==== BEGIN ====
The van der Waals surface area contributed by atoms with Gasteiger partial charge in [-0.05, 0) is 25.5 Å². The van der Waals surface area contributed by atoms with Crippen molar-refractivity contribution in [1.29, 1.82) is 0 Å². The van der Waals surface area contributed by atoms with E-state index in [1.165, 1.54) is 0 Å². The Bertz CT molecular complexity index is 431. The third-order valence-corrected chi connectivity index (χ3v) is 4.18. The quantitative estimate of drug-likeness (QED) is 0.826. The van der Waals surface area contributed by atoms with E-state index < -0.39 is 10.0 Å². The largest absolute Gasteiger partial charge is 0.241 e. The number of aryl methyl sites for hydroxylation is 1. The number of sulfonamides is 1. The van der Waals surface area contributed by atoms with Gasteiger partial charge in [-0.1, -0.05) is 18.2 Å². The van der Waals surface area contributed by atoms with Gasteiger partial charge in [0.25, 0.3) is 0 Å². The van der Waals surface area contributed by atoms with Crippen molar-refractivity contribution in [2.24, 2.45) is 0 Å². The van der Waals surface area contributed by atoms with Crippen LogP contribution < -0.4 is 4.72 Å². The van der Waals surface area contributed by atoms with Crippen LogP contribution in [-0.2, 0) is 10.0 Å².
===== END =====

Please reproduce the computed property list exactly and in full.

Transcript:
The van der Waals surface area contributed by atoms with Gasteiger partial charge in [-0.05, 0) is 25.5 Å². The van der Waals surface area contributed by atoms with Crippen molar-refractivity contribution in [1.29, 1.82) is 0 Å². The van der Waals surface area contributed by atoms with E-state index in [1.165, 1.54) is 0 Å². The Bertz CT molecular complexity index is 431. The third-order valence-corrected chi connectivity index (χ3v) is 4.18. The quantitative estimate of drug-likeness (QED) is 0.826. The van der Waals surface area contributed by atoms with E-state index < -0.39 is 10.0 Å². The largest absolute Gasteiger partial charge is 0.241 e. The number of aryl methyl sites for hydroxylation is 1. The number of sulfonamides is 1. The van der Waals surface area contributed by atoms with Gasteiger partial charge in [-0.1, -0.05) is 18.2 Å². The van der Waals surface area contributed by atoms with Gasteiger partial charge in [0.25, 0.3) is 0 Å². The van der Waals surface area contributed by atoms with Crippen molar-refractivity contribution in [2.24, 2.45) is 0 Å². The van der Waals surface area contributed by atoms with Crippen LogP contribution < -0.4 is 4.72 Å². The van der Waals surface area contributed by atoms with Crippen LogP contribution in [-0.2, 0) is 10.0 Å².